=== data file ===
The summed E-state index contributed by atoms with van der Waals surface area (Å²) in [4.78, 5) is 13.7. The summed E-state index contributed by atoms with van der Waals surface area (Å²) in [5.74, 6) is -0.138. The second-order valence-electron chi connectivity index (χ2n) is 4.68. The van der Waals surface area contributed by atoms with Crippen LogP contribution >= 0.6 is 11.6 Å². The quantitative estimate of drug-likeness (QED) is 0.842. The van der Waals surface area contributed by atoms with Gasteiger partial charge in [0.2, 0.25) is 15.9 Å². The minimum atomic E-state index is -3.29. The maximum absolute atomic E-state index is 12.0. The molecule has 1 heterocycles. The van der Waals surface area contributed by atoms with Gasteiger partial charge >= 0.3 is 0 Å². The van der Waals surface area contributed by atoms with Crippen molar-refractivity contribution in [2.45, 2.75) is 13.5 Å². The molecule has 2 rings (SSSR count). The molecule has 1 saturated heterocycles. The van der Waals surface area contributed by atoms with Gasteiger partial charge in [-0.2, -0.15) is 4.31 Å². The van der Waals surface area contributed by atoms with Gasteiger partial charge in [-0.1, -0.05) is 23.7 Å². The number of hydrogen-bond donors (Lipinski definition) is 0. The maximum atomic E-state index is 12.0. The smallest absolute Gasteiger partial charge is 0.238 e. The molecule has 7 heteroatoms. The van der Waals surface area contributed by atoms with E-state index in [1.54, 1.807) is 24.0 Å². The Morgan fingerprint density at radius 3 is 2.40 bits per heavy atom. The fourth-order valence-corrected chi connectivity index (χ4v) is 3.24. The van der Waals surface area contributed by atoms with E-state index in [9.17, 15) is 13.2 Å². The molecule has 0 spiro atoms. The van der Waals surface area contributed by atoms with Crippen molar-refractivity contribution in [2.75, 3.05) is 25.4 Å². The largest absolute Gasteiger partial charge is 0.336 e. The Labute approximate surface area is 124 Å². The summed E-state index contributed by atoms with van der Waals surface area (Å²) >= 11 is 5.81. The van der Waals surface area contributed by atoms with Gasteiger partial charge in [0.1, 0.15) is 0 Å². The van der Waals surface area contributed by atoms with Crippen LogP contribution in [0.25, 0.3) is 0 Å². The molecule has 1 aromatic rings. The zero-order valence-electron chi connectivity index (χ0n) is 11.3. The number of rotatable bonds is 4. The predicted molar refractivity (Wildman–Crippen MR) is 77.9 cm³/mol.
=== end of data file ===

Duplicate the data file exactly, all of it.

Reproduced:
The summed E-state index contributed by atoms with van der Waals surface area (Å²) in [4.78, 5) is 13.7. The summed E-state index contributed by atoms with van der Waals surface area (Å²) in [5.74, 6) is -0.138. The second-order valence-electron chi connectivity index (χ2n) is 4.68. The van der Waals surface area contributed by atoms with Crippen LogP contribution >= 0.6 is 11.6 Å². The quantitative estimate of drug-likeness (QED) is 0.842. The van der Waals surface area contributed by atoms with Gasteiger partial charge in [0.2, 0.25) is 15.9 Å². The minimum atomic E-state index is -3.29. The maximum absolute atomic E-state index is 12.0. The molecule has 1 heterocycles. The van der Waals surface area contributed by atoms with Gasteiger partial charge >= 0.3 is 0 Å². The van der Waals surface area contributed by atoms with Crippen molar-refractivity contribution in [2.45, 2.75) is 13.5 Å². The molecule has 2 rings (SSSR count). The molecule has 1 saturated heterocycles. The van der Waals surface area contributed by atoms with Gasteiger partial charge in [-0.2, -0.15) is 4.31 Å². The van der Waals surface area contributed by atoms with Gasteiger partial charge in [-0.1, -0.05) is 23.7 Å². The number of hydrogen-bond donors (Lipinski definition) is 0. The maximum atomic E-state index is 12.0. The smallest absolute Gasteiger partial charge is 0.238 e. The molecule has 7 heteroatoms. The van der Waals surface area contributed by atoms with E-state index in [1.54, 1.807) is 24.0 Å². The Morgan fingerprint density at radius 3 is 2.40 bits per heavy atom. The fourth-order valence-corrected chi connectivity index (χ4v) is 3.24. The van der Waals surface area contributed by atoms with E-state index in [9.17, 15) is 13.2 Å². The molecule has 0 spiro atoms. The van der Waals surface area contributed by atoms with Crippen molar-refractivity contribution in [2.75, 3.05) is 25.4 Å². The largest absolute Gasteiger partial charge is 0.336 e. The Labute approximate surface area is 124 Å². The summed E-state index contributed by atoms with van der Waals surface area (Å²) >= 11 is 5.81. The van der Waals surface area contributed by atoms with Gasteiger partial charge in [0.1, 0.15) is 0 Å². The van der Waals surface area contributed by atoms with Crippen LogP contribution in [0.25, 0.3) is 0 Å². The molecule has 1 aromatic rings. The zero-order valence-electron chi connectivity index (χ0n) is 11.3. The number of rotatable bonds is 4. The predicted molar refractivity (Wildman–Crippen MR) is 77.9 cm³/mol.